Popular game “Fortnite” is the next major business to be on the user security chopping block: the popular video game revealed that a security flaw may have put the game’s 80 million accounts in jeopardy.
A flaw in password security enabled hackers to log into an undisclosed number of user accounts. The criminals were able to take over accounts, view sensitive information like payment details for V-Bucks, buy items in-game, and even listen in on user conversations in real time.
The hacker would be able to gain access through a user’s account via a phishing link sent to the user’s email. The link was made to look like it came from the game’s developer, Epic Games. Once the link was followed, hackers got access to the user’s account without the need for a password or other verification.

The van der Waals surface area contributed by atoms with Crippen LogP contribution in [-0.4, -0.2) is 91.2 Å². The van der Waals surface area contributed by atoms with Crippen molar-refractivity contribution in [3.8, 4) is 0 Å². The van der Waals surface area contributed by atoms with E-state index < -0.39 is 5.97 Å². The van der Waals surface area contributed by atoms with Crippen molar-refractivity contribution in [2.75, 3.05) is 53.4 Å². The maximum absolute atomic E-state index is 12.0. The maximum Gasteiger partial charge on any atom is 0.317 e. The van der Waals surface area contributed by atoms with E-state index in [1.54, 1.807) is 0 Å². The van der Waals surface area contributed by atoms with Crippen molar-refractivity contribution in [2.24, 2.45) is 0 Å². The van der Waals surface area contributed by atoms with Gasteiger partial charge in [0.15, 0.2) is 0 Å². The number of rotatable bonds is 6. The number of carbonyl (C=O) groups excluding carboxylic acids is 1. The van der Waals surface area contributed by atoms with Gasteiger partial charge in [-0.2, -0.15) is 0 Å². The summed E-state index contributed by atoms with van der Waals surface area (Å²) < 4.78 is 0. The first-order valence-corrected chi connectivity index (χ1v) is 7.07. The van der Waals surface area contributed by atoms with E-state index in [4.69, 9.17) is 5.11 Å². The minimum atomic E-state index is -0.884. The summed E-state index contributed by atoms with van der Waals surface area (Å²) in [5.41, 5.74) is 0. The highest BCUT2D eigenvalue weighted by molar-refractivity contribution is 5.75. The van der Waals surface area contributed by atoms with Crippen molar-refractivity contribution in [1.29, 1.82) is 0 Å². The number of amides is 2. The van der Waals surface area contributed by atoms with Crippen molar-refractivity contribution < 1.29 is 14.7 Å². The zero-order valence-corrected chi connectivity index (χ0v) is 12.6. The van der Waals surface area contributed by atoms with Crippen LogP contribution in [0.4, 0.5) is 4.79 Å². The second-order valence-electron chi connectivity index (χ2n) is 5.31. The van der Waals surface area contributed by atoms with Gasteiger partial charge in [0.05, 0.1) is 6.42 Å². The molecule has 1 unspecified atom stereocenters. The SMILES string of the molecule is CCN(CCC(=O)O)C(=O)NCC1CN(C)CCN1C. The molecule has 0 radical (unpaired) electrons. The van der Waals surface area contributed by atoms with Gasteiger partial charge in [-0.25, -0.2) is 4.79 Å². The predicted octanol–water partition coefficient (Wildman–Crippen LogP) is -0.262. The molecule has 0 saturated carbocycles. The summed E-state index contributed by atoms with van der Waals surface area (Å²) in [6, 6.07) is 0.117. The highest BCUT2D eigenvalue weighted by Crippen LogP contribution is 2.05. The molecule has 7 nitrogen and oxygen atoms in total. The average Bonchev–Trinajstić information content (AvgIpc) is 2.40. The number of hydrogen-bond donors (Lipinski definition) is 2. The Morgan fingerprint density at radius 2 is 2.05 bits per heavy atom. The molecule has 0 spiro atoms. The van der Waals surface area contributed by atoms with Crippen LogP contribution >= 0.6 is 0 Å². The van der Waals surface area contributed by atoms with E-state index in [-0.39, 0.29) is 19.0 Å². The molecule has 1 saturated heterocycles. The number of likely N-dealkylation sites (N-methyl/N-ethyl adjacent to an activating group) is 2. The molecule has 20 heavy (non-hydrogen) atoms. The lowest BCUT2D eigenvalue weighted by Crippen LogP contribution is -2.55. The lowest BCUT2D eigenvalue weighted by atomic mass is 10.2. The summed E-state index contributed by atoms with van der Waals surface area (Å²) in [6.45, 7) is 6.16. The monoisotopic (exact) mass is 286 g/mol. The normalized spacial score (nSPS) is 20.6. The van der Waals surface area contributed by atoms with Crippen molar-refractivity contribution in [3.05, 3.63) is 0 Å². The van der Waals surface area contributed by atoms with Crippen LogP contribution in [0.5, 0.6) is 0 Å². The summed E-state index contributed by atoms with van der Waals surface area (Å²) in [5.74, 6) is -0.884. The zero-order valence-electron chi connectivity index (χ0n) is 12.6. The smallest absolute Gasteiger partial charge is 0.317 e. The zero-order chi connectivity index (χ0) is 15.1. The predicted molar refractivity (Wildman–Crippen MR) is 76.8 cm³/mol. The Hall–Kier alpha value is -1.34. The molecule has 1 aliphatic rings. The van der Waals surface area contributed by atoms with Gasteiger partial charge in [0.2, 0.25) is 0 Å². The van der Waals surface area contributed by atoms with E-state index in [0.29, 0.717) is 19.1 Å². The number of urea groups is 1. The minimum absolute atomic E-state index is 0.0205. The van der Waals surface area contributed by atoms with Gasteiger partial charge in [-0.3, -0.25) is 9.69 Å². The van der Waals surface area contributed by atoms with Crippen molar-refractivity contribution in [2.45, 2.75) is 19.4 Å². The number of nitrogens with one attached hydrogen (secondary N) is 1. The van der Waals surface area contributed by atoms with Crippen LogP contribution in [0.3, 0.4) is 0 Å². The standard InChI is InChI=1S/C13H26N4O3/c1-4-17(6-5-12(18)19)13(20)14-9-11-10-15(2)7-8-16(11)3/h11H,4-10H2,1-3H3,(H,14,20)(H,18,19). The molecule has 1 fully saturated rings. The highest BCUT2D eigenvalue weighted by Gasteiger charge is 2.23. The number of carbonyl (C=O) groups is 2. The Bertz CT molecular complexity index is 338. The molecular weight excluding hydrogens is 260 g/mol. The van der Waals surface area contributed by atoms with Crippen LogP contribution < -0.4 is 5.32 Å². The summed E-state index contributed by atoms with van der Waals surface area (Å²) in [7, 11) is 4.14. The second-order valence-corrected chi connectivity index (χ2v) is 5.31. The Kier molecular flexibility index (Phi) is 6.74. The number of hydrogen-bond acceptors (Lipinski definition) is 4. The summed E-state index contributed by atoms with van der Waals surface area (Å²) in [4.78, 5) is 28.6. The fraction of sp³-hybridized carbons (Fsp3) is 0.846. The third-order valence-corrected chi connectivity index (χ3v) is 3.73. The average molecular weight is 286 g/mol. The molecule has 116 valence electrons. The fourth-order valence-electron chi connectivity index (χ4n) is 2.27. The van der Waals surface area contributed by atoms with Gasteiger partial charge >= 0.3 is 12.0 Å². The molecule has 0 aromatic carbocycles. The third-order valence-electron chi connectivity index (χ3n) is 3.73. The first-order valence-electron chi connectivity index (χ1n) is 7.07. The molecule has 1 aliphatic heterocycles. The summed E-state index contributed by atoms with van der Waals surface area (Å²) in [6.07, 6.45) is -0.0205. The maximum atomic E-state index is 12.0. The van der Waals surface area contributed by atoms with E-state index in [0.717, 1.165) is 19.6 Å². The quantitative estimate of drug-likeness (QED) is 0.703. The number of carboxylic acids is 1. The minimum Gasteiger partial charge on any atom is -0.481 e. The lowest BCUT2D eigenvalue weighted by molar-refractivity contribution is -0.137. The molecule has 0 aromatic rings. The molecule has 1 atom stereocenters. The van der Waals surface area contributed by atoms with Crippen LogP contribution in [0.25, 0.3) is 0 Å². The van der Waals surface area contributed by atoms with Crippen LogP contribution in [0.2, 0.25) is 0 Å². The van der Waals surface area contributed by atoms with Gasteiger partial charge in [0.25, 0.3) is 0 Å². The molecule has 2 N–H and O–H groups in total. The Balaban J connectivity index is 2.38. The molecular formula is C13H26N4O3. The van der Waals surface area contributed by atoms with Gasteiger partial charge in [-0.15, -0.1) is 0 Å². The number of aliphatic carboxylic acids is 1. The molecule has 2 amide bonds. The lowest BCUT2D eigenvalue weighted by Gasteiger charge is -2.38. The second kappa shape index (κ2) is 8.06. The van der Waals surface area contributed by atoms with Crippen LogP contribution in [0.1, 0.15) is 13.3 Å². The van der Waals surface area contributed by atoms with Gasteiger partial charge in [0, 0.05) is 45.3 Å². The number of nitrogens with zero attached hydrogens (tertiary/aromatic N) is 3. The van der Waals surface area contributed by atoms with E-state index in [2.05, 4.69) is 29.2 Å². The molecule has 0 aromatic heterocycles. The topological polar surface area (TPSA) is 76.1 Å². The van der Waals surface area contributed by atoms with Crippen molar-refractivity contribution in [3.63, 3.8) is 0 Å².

According to reports, this security flaw was discovered by cybersecurity firm Checkpoint Software Technologies back in November. As of Jan. 16, the flaw in security was fixed.
Now, Epic Games has requested account users change their passwords for added protection despite the fact that the hack didn’t rely on password information in the first place. Regardless, the attack revealed three vulnerabilities in the game’s web infrastructure.
After such a large security flaw like this, Epic Games and “Fortnite” cover all their bases when it comes to cybersecurity. It’s estimated that 40% of consumers will stop doing business with a company if the business has experienced a security breach.
“We were made aware of the vulnerabilities and they were soon addressed,” a spokesperson for Epic Games announced. “We thank Check Point for bringing this to our attention. As always, we encourage players to protect their accounts by not re-using passwords and using strong passwords, and not sharing account information with others.”
As cloud-based software becomes increasingly common, hackers have had a field day breaking into the storage spaces. This is primarily because cloud systems store a variety of valuable information pertaining to a user’s account. Check Point notes that a two-factor authentication system can help mitigate this problem.